Can You Make Studying More Fun?

How do you make studying more fun? It's often a matter of managing your time, scheduling intensive periods as well as breaks, giving yourself small rewards, and creating the right environment.

Not too long ago, a young woman reached out to us nerds here at CollegeXpress headquarters with a simple question: how do you make studying more fun?

Now, “fun” is really a relative term here. If you’re the sort of person who enjoys reviewing algebraic formulas as much as hanging out with your best friend, playing your favorite game, or cuddling with a puppy, then more power to you, because you have a rare and truly magical gift. But if you’re like most people, studying can be something of a chore—an important chore from which you will emerge prepared and more knowledgeable, but a chore nonetheless.

However, you can improve your study habits and make your process more enjoyable. You can learn how to learn more effectively, retain more information, and even do it faster. And, yes, you might even have some fun along the way.

So, how do you make studying more fun and productive (because, let’s be honest: the less studying you have to do, the more fun you’re going to have)? It’s often a matter of managing your time well, scheduling intensive periods as well as breaks, giving yourself small rewards, and creating the right environment.

Manage your time

Time management may be the secret weapon to succeeding at . . . everything! All it takes is sitting down with a calendar (online or on paper) and your course syllabi, and just mapping out everything you need to do and the time you need to do it: projects, tests, part-time work, homework, parties, doctor appointments. Everything. It takes some work up front, but then you can take a step back and see what kind of time you have/need to complete your homework and study for upcoming tests and quizzes. If you’ve ever felt blindsided by a project, test, or even a social event, you owe it to yourself to give this a try. 

Set the mood . . .

. . . with the right study environment! First, choose a designated, dedicated study area. And we mean a specific, unique spot: a different chair, a corner of the rug, even sitting at the foot of your bed as opposed to the head! Your spot may be in your dorm/bedroom or the library, but wherever it is, get in the habit of thinking of the place as sacred ground, where you are a studying machine. Whether you need complete silence or blaring Scandinavian dragon metal playing in the background, or if you prefer to lie on your bed or sit in a corner of the library, develop a study routine that will allow you to focus. Hints: clean, de-cluttered spaces are said to improve productivity, and video game soundtracks are engineered to help you focus. Speaking of focus, turn off your phone! And while you’re at it, limit your access to the Internet—or at least block distracting sites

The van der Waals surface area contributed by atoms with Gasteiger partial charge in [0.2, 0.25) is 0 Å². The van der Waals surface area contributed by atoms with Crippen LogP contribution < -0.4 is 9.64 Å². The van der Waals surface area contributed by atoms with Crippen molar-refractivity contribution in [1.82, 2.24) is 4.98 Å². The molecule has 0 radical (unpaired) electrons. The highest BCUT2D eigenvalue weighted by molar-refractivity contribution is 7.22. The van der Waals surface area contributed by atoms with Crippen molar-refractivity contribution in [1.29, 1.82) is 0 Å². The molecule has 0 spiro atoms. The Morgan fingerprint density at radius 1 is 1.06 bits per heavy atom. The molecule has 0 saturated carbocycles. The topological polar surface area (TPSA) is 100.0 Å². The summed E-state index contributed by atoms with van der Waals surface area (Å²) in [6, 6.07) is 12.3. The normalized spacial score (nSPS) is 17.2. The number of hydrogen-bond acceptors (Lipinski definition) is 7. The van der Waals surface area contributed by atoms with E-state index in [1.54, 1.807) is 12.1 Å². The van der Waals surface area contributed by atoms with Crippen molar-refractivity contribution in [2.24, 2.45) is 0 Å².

Make it a game

Are you the competitive type? Try competing against yourself to see how quickly you can get through your stack of flashcards—without getting anything wrong. See if you can improve your reading speed to get yourself under a certain number of pages in five minutes. Or try joining or starting a study group with friends and take bets on who can get the most right answers on your Calc II homework.

Take breaks

In that hour or two you’ve scheduled for studying (using your brand-new time management skills, of course), make sure you also give yourself adequate breaks. Set a timer—even a short one, like 25 minutes—and commit to working your butt off during that time. When the timer goes off, give yourself a few minutes to relax, drink some water, stretch, etc. Then set another timer and dive back into your studying. During you breaks, you can also . . .

Reward yourself!

Sweet treats and other snacks often come to mind as a “reward,” and that might work for you, but it’s also probably not a great idea to down a bag of potato chips after every 25-minute study session. Rewards can be as simple as allowing yourself to indulge in 15 minutes of completely brainless videos on YouTube. Or you can set goals, like scoring in a certain percentile on your midterm, and then buy yourself something fun when you meet them.

Of course, even after implementing all of these ideas, it’s important to realize and make peace with the fact that studying isn’t always going to be “fun.” By the sheer virtue of the variety of classes you are required to take in high school and college, you will likely prefer some classes to others. If you dislike a certain subject, it can be tough to get your head in the game when studying, but dwelling on how miserable you are is only going to make it worse.

In those instances, try to keep in mind that you’re setting yourself up for future success. Keep everything in perspective—i.e., you’re putting in 40 minutes of serious flashcard time now that pays major dividends in the form of potentially higher test scores, which might mean better school and scholarships available to you, which might mean less stress and more opportunities down the road for a long time to come. Look for the silver lining in your studies, and you just might find you have a greater appreciation for them.

Studying may still not be your idea of “fun,” per se, but by figuring out what methods work best for you, it is possible to make it a little more enjoyable and a lot more effective.

Looking for more study tips? Check out the rest of our “Study Smarter” articles.

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